In his last year in office after a decade-long stint in power, Chinese Premier Wen Jiabao is batting for democracy at the village level and has called for reform and opening-up of the closed society failing which it would hit a "dead end".
In comments that came during a visit to the southern Guangdong province, Wen highlighted the need to ensure voting rights for farmers, and direct election of village leadership, which he labelled as an important task for local authorities.
"Opening-up and reform should be implemented unswervingly, or there will only be a dead end," Wen said, evoking path breaking moves by Chinese leader Deng Xiaoping, whose economic reforms overturning Mao Zedong's hard-line Marxian ideology propelled China to be world's second largest economy.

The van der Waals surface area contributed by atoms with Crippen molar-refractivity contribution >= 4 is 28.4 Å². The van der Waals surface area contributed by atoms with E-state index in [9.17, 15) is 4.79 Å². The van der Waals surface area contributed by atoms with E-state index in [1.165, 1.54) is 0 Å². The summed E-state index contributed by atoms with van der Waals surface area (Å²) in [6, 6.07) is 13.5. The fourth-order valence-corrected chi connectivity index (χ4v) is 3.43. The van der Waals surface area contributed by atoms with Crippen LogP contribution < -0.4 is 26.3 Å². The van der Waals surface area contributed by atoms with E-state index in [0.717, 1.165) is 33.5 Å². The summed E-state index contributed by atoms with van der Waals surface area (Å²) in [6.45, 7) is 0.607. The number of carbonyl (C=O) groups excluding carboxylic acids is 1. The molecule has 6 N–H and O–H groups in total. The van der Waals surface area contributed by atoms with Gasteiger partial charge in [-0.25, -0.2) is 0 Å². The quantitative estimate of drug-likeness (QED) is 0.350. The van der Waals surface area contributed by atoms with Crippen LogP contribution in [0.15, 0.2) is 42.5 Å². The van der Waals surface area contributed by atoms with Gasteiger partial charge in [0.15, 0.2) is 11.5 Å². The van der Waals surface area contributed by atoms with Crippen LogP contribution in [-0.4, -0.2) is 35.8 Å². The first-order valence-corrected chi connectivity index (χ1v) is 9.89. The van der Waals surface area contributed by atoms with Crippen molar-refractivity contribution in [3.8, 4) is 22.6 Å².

The Premier spoke of farmers' voting rights, direct election of village-level leadership and self governance, a rare vocabulary in the tightly controlled one party system.
The comments assume significance as they come close on the heels of an incident in Guangdong's Wukan village, where villagers rose in rebellion against the local party leadership and drove them out.
Regarded as a liberal among hardliners in the ruling Communist Party of China (CPC), Wen said furthering reform is the only key to solving problems at a time of global uncertainties and also called for determination and boldness to push forward reform and opening-up, state-run Xinhua said.
Wen, 72 will retire this year after a decade long stint as Premier. He along with President Hu Jintao and his generation of party leadership is set to retire towards the end of this year to pave way for new blood.